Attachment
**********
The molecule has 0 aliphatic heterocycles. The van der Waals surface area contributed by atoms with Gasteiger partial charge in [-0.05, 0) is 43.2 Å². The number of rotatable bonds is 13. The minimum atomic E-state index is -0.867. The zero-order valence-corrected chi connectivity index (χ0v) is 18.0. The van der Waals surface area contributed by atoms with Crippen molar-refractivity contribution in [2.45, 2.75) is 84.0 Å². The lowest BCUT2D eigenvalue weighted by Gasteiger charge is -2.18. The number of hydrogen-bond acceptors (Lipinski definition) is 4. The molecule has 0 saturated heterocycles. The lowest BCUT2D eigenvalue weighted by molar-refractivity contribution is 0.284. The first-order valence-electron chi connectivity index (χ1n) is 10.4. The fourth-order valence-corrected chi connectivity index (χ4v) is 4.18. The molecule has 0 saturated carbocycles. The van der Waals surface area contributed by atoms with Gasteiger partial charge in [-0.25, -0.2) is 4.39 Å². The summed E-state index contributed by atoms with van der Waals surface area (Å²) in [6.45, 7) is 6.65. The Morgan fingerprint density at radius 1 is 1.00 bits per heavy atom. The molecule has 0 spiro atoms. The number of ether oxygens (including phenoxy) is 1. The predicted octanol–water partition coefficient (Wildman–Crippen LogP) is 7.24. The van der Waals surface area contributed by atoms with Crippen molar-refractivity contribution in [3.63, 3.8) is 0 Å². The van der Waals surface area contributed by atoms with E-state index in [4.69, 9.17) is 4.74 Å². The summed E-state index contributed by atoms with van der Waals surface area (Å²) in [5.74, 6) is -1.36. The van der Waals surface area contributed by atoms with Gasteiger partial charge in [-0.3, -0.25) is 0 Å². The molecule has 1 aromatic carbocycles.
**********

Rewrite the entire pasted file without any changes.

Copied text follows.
The molecule has 0 aliphatic heterocycles. The van der Waals surface area contributed by atoms with Gasteiger partial charge in [-0.05, 0) is 43.2 Å². The number of rotatable bonds is 13. The minimum atomic E-state index is -0.867. The zero-order valence-corrected chi connectivity index (χ0v) is 18.0. The van der Waals surface area contributed by atoms with Crippen molar-refractivity contribution in [2.45, 2.75) is 84.0 Å². The lowest BCUT2D eigenvalue weighted by Gasteiger charge is -2.18. The number of hydrogen-bond acceptors (Lipinski definition) is 4. The molecule has 0 saturated heterocycles. The lowest BCUT2D eigenvalue weighted by molar-refractivity contribution is 0.284. The first-order valence-electron chi connectivity index (χ1n) is 10.4. The fourth-order valence-corrected chi connectivity index (χ4v) is 4.18. The molecule has 0 saturated carbocycles. The van der Waals surface area contributed by atoms with Gasteiger partial charge in [-0.25, -0.2) is 4.39 Å². The summed E-state index contributed by atoms with van der Waals surface area (Å²) in [6.45, 7) is 6.65. The Morgan fingerprint density at radius 1 is 1.00 bits per heavy atom. The molecule has 0 spiro atoms. The number of ether oxygens (including phenoxy) is 1. The predicted octanol–water partition coefficient (Wildman–Crippen LogP) is 7.24. The van der Waals surface area contributed by atoms with Crippen molar-refractivity contribution in [3.63, 3.8) is 0 Å². The van der Waals surface area contributed by atoms with E-state index in [4.69, 9.17) is 4.74 Å². The summed E-state index contributed by atoms with van der Waals surface area (Å²) in [5.74, 6) is -1.36. The van der Waals surface area contributed by atoms with Gasteiger partial charge in [-0.3, -0.25) is 0 Å². The molecule has 1 aromatic carbocycles.